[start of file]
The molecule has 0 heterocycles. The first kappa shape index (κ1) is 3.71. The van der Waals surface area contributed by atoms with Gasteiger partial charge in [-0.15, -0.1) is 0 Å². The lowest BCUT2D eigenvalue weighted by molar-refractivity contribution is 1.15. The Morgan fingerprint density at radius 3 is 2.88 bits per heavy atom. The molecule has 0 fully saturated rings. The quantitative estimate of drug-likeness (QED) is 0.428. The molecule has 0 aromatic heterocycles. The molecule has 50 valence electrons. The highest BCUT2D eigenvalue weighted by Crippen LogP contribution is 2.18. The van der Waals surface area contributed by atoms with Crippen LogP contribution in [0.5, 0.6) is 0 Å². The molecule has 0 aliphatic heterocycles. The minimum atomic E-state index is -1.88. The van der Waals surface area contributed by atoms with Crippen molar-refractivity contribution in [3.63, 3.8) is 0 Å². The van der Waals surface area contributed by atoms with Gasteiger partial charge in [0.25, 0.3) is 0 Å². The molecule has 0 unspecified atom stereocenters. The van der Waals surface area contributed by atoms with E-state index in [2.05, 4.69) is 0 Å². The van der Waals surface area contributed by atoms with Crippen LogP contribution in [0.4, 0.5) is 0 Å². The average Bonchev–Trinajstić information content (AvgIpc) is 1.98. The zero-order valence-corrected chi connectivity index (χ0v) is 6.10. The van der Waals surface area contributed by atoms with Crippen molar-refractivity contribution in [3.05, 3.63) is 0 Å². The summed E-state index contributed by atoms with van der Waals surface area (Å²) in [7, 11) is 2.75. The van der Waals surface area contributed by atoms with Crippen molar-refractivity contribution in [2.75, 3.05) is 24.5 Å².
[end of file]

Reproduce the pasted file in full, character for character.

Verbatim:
The molecule has 0 heterocycles. The first kappa shape index (κ1) is 3.71. The van der Waals surface area contributed by atoms with Gasteiger partial charge in [-0.15, -0.1) is 0 Å². The lowest BCUT2D eigenvalue weighted by molar-refractivity contribution is 1.15. The Morgan fingerprint density at radius 3 is 2.88 bits per heavy atom. The molecule has 0 fully saturated rings. The quantitative estimate of drug-likeness (QED) is 0.428. The molecule has 0 aromatic heterocycles. The molecule has 50 valence electrons. The highest BCUT2D eigenvalue weighted by Crippen LogP contribution is 2.18. The van der Waals surface area contributed by atoms with Crippen LogP contribution in [0.5, 0.6) is 0 Å². The molecule has 0 aliphatic heterocycles. The minimum atomic E-state index is -1.88. The van der Waals surface area contributed by atoms with Crippen molar-refractivity contribution in [3.63, 3.8) is 0 Å². The van der Waals surface area contributed by atoms with Gasteiger partial charge in [0.25, 0.3) is 0 Å². The molecule has 0 unspecified atom stereocenters. The van der Waals surface area contributed by atoms with E-state index in [2.05, 4.69) is 0 Å². The van der Waals surface area contributed by atoms with Crippen LogP contribution in [0.4, 0.5) is 0 Å². The average Bonchev–Trinajstić information content (AvgIpc) is 1.98. The zero-order valence-corrected chi connectivity index (χ0v) is 6.10. The van der Waals surface area contributed by atoms with Crippen molar-refractivity contribution in [3.05, 3.63) is 0 Å². The summed E-state index contributed by atoms with van der Waals surface area (Å²) in [7, 11) is 2.75. The van der Waals surface area contributed by atoms with Crippen molar-refractivity contribution in [2.75, 3.05) is 24.5 Å².